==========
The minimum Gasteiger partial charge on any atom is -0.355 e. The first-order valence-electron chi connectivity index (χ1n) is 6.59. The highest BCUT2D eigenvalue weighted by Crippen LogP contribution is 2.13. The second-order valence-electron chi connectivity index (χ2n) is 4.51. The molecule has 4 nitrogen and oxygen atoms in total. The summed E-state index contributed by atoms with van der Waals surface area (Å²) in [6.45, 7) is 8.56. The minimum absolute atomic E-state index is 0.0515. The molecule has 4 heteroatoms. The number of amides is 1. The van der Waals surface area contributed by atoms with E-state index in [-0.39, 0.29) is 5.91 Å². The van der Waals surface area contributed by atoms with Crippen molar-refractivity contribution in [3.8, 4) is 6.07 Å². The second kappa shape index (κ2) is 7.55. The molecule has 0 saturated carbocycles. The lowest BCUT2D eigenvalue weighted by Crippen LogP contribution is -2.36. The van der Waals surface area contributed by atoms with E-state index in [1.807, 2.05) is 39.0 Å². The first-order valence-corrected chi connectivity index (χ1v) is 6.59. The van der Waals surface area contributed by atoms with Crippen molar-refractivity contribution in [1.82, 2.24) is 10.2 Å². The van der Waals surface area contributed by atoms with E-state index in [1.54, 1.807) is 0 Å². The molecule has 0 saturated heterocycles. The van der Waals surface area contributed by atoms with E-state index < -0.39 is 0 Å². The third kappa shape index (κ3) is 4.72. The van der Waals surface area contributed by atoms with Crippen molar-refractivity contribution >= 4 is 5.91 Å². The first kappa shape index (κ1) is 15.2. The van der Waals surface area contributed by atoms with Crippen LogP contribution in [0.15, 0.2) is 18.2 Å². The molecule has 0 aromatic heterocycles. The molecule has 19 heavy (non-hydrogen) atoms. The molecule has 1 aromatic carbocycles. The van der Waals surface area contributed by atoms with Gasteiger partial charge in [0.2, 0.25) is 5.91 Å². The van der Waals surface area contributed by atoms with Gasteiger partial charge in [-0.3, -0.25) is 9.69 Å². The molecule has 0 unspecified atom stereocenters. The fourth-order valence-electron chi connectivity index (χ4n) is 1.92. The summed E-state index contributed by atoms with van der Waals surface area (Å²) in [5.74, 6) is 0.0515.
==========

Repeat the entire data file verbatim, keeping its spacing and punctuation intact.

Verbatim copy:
The minimum Gasteiger partial charge on any atom is -0.355 e. The first-order valence-electron chi connectivity index (χ1n) is 6.59. The highest BCUT2D eigenvalue weighted by Crippen LogP contribution is 2.13. The second-order valence-electron chi connectivity index (χ2n) is 4.51. The molecule has 4 nitrogen and oxygen atoms in total. The summed E-state index contributed by atoms with van der Waals surface area (Å²) in [6.45, 7) is 8.56. The minimum absolute atomic E-state index is 0.0515. The molecule has 4 heteroatoms. The number of amides is 1. The van der Waals surface area contributed by atoms with E-state index in [-0.39, 0.29) is 5.91 Å². The van der Waals surface area contributed by atoms with Crippen molar-refractivity contribution in [3.8, 4) is 6.07 Å². The second kappa shape index (κ2) is 7.55. The molecule has 0 saturated carbocycles. The lowest BCUT2D eigenvalue weighted by Crippen LogP contribution is -2.36. The van der Waals surface area contributed by atoms with E-state index in [1.807, 2.05) is 39.0 Å². The first-order valence-corrected chi connectivity index (χ1v) is 6.59. The van der Waals surface area contributed by atoms with Crippen molar-refractivity contribution in [1.82, 2.24) is 10.2 Å². The van der Waals surface area contributed by atoms with E-state index in [1.54, 1.807) is 0 Å². The molecule has 0 saturated heterocycles. The van der Waals surface area contributed by atoms with E-state index < -0.39 is 0 Å². The third kappa shape index (κ3) is 4.72. The van der Waals surface area contributed by atoms with Crippen molar-refractivity contribution >= 4 is 5.91 Å². The first kappa shape index (κ1) is 15.2. The van der Waals surface area contributed by atoms with Crippen LogP contribution in [0.15, 0.2) is 18.2 Å². The molecule has 0 aromatic heterocycles. The molecule has 19 heavy (non-hydrogen) atoms. The molecule has 1 aromatic carbocycles. The van der Waals surface area contributed by atoms with Gasteiger partial charge in [0.2, 0.25) is 5.91 Å². The van der Waals surface area contributed by atoms with Gasteiger partial charge in [-0.3, -0.25) is 9.69 Å². The molecule has 0 unspecified atom stereocenters. The fourth-order valence-electron chi connectivity index (χ4n) is 1.92. The summed E-state index contributed by atoms with van der Waals surface area (Å²) in [5.74, 6) is 0.0515.